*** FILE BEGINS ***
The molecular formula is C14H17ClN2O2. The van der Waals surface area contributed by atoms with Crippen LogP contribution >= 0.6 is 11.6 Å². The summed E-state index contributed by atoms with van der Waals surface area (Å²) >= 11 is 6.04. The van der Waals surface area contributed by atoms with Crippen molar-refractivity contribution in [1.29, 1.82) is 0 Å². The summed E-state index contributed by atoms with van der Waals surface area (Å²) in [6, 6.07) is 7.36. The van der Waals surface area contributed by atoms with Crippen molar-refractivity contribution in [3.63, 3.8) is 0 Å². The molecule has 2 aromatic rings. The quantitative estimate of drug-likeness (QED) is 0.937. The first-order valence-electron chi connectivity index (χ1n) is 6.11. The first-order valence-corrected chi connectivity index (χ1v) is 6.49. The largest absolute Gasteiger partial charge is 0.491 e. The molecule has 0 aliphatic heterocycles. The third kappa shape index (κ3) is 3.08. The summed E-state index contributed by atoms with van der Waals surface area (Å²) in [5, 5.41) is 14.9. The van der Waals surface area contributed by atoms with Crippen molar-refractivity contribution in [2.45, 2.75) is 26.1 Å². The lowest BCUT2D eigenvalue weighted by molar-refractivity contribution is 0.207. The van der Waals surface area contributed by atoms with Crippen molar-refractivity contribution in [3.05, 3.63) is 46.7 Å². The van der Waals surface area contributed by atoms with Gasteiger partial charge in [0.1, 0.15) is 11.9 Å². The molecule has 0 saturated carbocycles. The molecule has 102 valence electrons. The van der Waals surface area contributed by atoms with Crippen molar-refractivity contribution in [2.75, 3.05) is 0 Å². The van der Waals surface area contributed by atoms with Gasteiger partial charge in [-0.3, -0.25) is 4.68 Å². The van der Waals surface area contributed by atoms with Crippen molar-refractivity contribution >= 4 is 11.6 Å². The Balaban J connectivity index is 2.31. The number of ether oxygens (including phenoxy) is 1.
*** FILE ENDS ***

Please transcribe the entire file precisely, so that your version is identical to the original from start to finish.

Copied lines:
The molecular formula is C14H17ClN2O2. The van der Waals surface area contributed by atoms with Crippen LogP contribution >= 0.6 is 11.6 Å². The summed E-state index contributed by atoms with van der Waals surface area (Å²) >= 11 is 6.04. The van der Waals surface area contributed by atoms with Crippen molar-refractivity contribution in [1.29, 1.82) is 0 Å². The summed E-state index contributed by atoms with van der Waals surface area (Å²) in [6, 6.07) is 7.36. The van der Waals surface area contributed by atoms with Crippen molar-refractivity contribution in [3.63, 3.8) is 0 Å². The molecule has 2 aromatic rings. The quantitative estimate of drug-likeness (QED) is 0.937. The first-order valence-electron chi connectivity index (χ1n) is 6.11. The first-order valence-corrected chi connectivity index (χ1v) is 6.49. The largest absolute Gasteiger partial charge is 0.491 e. The molecule has 0 aliphatic heterocycles. The third kappa shape index (κ3) is 3.08. The summed E-state index contributed by atoms with van der Waals surface area (Å²) in [5, 5.41) is 14.9. The van der Waals surface area contributed by atoms with Crippen molar-refractivity contribution in [2.45, 2.75) is 26.1 Å². The lowest BCUT2D eigenvalue weighted by molar-refractivity contribution is 0.207. The van der Waals surface area contributed by atoms with Crippen molar-refractivity contribution in [3.05, 3.63) is 46.7 Å². The van der Waals surface area contributed by atoms with Gasteiger partial charge in [0.1, 0.15) is 11.9 Å². The molecule has 0 saturated carbocycles. The molecule has 102 valence electrons. The van der Waals surface area contributed by atoms with Crippen molar-refractivity contribution in [2.75, 3.05) is 0 Å². The van der Waals surface area contributed by atoms with Gasteiger partial charge in [-0.3, -0.25) is 4.68 Å². The van der Waals surface area contributed by atoms with Crippen molar-refractivity contribution >= 4 is 11.6 Å². The Balaban J connectivity index is 2.31. The number of ether oxygens (including phenoxy) is 1.